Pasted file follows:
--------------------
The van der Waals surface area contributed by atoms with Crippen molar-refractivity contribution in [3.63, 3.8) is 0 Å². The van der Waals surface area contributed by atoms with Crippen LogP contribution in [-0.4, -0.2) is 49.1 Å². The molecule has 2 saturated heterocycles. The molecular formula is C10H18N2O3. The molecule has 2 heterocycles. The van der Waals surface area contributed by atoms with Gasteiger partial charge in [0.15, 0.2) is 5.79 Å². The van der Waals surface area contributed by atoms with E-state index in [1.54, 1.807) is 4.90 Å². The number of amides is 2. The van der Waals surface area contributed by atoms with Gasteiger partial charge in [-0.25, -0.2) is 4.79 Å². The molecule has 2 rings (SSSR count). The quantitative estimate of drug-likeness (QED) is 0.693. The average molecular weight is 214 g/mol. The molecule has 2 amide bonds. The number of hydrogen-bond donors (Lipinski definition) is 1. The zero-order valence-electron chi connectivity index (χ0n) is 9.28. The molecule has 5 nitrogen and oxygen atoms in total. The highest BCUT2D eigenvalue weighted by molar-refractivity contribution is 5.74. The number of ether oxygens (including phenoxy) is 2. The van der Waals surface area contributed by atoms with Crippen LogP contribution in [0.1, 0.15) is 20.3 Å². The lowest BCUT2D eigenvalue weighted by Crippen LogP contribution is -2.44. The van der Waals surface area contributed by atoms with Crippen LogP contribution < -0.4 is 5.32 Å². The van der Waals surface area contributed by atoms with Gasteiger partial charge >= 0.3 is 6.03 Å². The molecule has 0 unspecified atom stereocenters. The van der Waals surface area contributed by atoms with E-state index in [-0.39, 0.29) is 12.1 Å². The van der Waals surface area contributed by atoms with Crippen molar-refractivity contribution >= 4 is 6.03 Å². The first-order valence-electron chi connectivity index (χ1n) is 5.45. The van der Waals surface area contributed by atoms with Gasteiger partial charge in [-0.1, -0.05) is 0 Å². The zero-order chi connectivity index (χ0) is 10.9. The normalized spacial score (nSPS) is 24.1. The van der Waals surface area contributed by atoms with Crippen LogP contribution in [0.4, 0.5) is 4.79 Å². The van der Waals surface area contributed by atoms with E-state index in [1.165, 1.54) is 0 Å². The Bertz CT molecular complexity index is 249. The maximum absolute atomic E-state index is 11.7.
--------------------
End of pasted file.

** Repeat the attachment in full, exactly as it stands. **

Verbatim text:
The van der Waals surface area contributed by atoms with Crippen molar-refractivity contribution in [3.63, 3.8) is 0 Å². The van der Waals surface area contributed by atoms with Crippen LogP contribution in [-0.4, -0.2) is 49.1 Å². The molecule has 2 saturated heterocycles. The molecular formula is C10H18N2O3. The molecule has 2 heterocycles. The van der Waals surface area contributed by atoms with Gasteiger partial charge in [0.15, 0.2) is 5.79 Å². The van der Waals surface area contributed by atoms with E-state index in [1.54, 1.807) is 4.90 Å². The number of amides is 2. The van der Waals surface area contributed by atoms with Gasteiger partial charge in [-0.25, -0.2) is 4.79 Å². The molecule has 2 rings (SSSR count). The quantitative estimate of drug-likeness (QED) is 0.693. The average molecular weight is 214 g/mol. The molecule has 2 amide bonds. The number of hydrogen-bond donors (Lipinski definition) is 1. The zero-order valence-electron chi connectivity index (χ0n) is 9.28. The molecule has 5 nitrogen and oxygen atoms in total. The highest BCUT2D eigenvalue weighted by molar-refractivity contribution is 5.74. The number of ether oxygens (including phenoxy) is 2. The van der Waals surface area contributed by atoms with Crippen LogP contribution in [0.1, 0.15) is 20.3 Å². The lowest BCUT2D eigenvalue weighted by Crippen LogP contribution is -2.44. The van der Waals surface area contributed by atoms with Crippen LogP contribution < -0.4 is 5.32 Å². The van der Waals surface area contributed by atoms with Gasteiger partial charge >= 0.3 is 6.03 Å². The molecule has 0 unspecified atom stereocenters. The van der Waals surface area contributed by atoms with E-state index in [-0.39, 0.29) is 12.1 Å². The van der Waals surface area contributed by atoms with Crippen molar-refractivity contribution >= 4 is 6.03 Å². The first-order valence-electron chi connectivity index (χ1n) is 5.45. The van der Waals surface area contributed by atoms with Gasteiger partial charge in [-0.1, -0.05) is 0 Å². The zero-order chi connectivity index (χ0) is 10.9. The normalized spacial score (nSPS) is 24.1. The van der Waals surface area contributed by atoms with Crippen LogP contribution in [0.4, 0.5) is 4.79 Å². The van der Waals surface area contributed by atoms with E-state index in [1.165, 1.54) is 0 Å². The Bertz CT molecular complexity index is 249. The maximum absolute atomic E-state index is 11.7.